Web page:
• The enterprise gained the benefits of horizontal integration in those areas where synergies could be achieved through economies of scale, reduced duplication, critical mass of scarce resources and global or multi-national sourcing partners.

Bringing this perspective even more up to date, in November 2008 James Cash, Michael Earl and Robert Morison published their article Teaming Up to Crack Innovation and Enterprise Integration in the Harvard Business Review. They argued that organisations needed increasingly to pursue both the innovation and the integration agenda as a recipe for growth and cost-effectiveness. The authors argued that organising for innovation required a distributed innovation group – which seeded innovation capability throughout the organisation, and that integration needed an enterprise integration group to drive synergies and benefits of the increasing amount of horizontal integration from an enterprise perspective. This represents a combination of both a bottom-up form of innovation and a top-down capability for horizontal integration. The authors argued that the CIO and the IT organisation were instrumental in putting in place many of the capabilities to make this happen.

What we have observed in the last decade of both management thinking and real-world experience can be summarised as follows:

  • In a few best-practice companies – P&G, GE, Whirlpool, for example – distributed innovation and back-office consolidation are in place and reasonably mature. For the majority of organisations, innovation capability needs to be substantially improved.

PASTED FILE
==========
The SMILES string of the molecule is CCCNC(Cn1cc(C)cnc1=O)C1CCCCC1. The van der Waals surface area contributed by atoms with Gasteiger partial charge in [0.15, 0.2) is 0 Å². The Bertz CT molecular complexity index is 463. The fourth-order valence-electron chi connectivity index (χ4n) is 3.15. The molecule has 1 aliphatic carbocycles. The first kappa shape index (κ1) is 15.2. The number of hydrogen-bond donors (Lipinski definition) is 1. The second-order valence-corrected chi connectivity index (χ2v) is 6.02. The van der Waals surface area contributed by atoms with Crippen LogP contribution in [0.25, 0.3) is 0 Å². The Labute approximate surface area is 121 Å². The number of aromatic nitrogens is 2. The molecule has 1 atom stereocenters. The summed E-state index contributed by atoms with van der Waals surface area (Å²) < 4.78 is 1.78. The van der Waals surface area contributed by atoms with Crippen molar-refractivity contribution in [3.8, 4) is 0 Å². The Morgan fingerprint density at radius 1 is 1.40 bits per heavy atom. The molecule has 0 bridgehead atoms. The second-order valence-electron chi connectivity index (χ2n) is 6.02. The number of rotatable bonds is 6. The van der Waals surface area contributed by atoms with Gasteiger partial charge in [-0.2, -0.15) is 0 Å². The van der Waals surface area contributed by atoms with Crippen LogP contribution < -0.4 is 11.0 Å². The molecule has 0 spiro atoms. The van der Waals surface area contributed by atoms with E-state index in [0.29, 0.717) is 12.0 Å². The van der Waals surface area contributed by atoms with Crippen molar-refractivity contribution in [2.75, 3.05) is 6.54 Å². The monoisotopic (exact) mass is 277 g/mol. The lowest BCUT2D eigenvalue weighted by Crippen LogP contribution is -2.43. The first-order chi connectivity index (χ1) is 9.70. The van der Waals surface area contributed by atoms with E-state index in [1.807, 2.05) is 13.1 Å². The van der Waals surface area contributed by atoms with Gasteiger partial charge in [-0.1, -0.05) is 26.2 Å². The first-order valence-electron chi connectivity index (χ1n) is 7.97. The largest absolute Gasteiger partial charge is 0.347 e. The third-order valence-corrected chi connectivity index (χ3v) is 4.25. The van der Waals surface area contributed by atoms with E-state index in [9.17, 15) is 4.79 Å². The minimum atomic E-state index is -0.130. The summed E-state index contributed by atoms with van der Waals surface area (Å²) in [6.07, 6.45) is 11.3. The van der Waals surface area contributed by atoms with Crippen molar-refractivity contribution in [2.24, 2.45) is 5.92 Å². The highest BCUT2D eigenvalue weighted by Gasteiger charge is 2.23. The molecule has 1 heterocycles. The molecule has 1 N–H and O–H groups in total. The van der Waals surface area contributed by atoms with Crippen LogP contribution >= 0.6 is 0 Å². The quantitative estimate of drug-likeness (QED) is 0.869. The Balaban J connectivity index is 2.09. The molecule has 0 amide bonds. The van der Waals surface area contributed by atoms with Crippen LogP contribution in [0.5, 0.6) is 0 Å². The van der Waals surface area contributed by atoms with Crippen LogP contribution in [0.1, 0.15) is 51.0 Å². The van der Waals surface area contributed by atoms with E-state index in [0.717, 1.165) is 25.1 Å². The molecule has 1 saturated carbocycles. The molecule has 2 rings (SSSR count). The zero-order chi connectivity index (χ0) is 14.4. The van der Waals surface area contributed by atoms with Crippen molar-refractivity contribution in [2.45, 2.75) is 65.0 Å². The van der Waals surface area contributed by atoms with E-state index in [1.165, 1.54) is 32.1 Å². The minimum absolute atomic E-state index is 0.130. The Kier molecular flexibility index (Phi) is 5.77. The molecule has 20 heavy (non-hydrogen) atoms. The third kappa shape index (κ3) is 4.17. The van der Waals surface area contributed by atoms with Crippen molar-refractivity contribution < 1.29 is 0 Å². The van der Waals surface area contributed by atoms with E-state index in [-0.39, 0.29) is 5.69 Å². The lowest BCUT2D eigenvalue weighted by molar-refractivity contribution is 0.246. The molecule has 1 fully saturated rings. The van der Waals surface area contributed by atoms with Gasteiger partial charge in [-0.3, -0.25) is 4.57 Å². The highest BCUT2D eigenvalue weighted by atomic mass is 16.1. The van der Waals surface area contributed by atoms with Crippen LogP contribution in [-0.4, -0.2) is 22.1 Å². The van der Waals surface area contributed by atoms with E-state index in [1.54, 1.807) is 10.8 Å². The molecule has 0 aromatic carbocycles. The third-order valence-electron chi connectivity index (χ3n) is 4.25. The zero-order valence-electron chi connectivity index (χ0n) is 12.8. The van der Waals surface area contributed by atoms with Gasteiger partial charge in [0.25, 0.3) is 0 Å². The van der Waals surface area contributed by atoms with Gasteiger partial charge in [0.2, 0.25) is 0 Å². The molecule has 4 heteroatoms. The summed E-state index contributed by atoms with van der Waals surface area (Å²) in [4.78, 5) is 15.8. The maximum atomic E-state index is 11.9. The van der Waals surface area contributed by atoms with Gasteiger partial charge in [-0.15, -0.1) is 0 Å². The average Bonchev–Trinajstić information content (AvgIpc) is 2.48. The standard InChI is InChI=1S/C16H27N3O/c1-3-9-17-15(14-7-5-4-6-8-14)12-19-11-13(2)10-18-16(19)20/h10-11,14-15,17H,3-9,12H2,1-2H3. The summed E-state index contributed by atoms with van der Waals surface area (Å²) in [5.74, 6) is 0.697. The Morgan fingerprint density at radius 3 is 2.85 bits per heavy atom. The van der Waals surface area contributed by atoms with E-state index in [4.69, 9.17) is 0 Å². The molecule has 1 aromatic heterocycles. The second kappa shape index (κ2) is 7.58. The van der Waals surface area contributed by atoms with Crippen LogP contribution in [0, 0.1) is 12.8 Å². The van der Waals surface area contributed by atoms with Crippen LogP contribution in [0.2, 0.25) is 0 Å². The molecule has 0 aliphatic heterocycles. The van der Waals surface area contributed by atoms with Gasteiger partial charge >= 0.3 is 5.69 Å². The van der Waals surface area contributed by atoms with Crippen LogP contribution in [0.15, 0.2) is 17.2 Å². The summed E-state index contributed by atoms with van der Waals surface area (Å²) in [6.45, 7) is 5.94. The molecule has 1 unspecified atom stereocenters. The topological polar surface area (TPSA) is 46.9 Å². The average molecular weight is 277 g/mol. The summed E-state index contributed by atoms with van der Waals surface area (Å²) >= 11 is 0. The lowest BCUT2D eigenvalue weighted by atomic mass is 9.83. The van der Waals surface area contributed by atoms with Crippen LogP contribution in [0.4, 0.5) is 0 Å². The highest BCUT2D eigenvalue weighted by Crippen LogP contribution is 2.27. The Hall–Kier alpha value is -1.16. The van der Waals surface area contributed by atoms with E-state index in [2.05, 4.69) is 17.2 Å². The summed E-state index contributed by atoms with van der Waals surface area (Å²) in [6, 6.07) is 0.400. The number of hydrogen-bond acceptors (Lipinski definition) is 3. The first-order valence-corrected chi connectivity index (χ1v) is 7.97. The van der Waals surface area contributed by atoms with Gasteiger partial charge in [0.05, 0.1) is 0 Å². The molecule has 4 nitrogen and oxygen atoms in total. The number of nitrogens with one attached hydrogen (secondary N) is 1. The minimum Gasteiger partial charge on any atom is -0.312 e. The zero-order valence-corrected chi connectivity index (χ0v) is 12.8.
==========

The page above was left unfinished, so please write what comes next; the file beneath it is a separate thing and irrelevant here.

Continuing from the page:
• A third way is emerging, which is not only focused on cost-efficiencies, economies of scale, etc, but increasingly focused on building a business platform for growth, agility, flexibility, collaboration and front-line innovation. For example, in financial services, we are seeing the emergence of banking and insurance platforms, which are integrated, modular and configured through parameters, as opposed to software changes, and able to deliver rapidly developed new products and services across multiple customer segments and channels. This has been an aspiration for over 20 years and is now becoming a reality. In other sectors, Amazon, Google, Tesco and others have clearly been investing in this kind of business platform, which can scale up to bring together any and every buyer and seller of all kinds of products and services – including ones that are not supplied directly by themselves. This kind of agile business platform is also being used to integrate acquisitions more rapidly, which is new and not new. Cisco, for example, invested heavily in the early 1990s in anticipation of its rapid growth through the acquisition and integration of hundreds of relatively small companies, and created the Cisco way of doing things within 90 days or less.

Undoubtedly these business platforms represent a truly differentiated and competitive basis of doing business in the future, and the most forward-looking organisations have invested time in understanding what capability they bring.

Thus, the dual goals of achieving innovation AND horizontal integration are now not in conflict, but rather complement one another in moving business performance to new levels.

I welcome your thoughts.

Peter Boggis

Formicio Insight Article: Achieving the Dual Goals of Innovation and Horizontal Integration through Business Platforms